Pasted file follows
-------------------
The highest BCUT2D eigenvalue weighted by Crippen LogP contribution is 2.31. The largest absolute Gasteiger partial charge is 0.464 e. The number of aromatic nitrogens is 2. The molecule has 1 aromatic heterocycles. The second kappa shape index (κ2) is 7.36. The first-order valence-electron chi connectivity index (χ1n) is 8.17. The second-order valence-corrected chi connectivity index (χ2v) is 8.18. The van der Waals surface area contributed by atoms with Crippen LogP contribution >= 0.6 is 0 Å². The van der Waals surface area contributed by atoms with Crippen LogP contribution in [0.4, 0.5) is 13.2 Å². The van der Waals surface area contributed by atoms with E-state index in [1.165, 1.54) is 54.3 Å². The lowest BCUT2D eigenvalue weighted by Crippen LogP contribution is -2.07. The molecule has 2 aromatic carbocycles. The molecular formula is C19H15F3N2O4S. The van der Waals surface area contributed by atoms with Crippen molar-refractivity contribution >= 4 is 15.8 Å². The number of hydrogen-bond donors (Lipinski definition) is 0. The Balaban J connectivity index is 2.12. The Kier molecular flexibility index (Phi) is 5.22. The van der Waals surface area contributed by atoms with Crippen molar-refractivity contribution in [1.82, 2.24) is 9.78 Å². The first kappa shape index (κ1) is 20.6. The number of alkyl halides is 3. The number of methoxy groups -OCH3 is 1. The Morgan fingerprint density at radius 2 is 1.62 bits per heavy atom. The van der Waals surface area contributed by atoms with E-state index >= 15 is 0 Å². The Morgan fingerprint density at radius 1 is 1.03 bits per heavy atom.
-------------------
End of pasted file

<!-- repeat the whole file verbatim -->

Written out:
The highest BCUT2D eigenvalue weighted by Crippen LogP contribution is 2.31. The largest absolute Gasteiger partial charge is 0.464 e. The number of aromatic nitrogens is 2. The molecule has 1 aromatic heterocycles. The second kappa shape index (κ2) is 7.36. The first-order valence-electron chi connectivity index (χ1n) is 8.17. The second-order valence-corrected chi connectivity index (χ2v) is 8.18. The van der Waals surface area contributed by atoms with Crippen LogP contribution >= 0.6 is 0 Å². The van der Waals surface area contributed by atoms with Crippen LogP contribution in [0.4, 0.5) is 13.2 Å². The van der Waals surface area contributed by atoms with E-state index in [1.165, 1.54) is 54.3 Å². The lowest BCUT2D eigenvalue weighted by Crippen LogP contribution is -2.07. The molecule has 2 aromatic carbocycles. The molecular formula is C19H15F3N2O4S. The van der Waals surface area contributed by atoms with Crippen molar-refractivity contribution >= 4 is 15.8 Å². The number of hydrogen-bond donors (Lipinski definition) is 0. The Balaban J connectivity index is 2.12. The Kier molecular flexibility index (Phi) is 5.22. The van der Waals surface area contributed by atoms with Crippen molar-refractivity contribution in [1.82, 2.24) is 9.78 Å². The first kappa shape index (κ1) is 20.6. The number of alkyl halides is 3. The number of methoxy groups -OCH3 is 1. The Morgan fingerprint density at radius 2 is 1.62 bits per heavy atom. The van der Waals surface area contributed by atoms with E-state index >= 15 is 0 Å². The Morgan fingerprint density at radius 1 is 1.03 bits per heavy atom.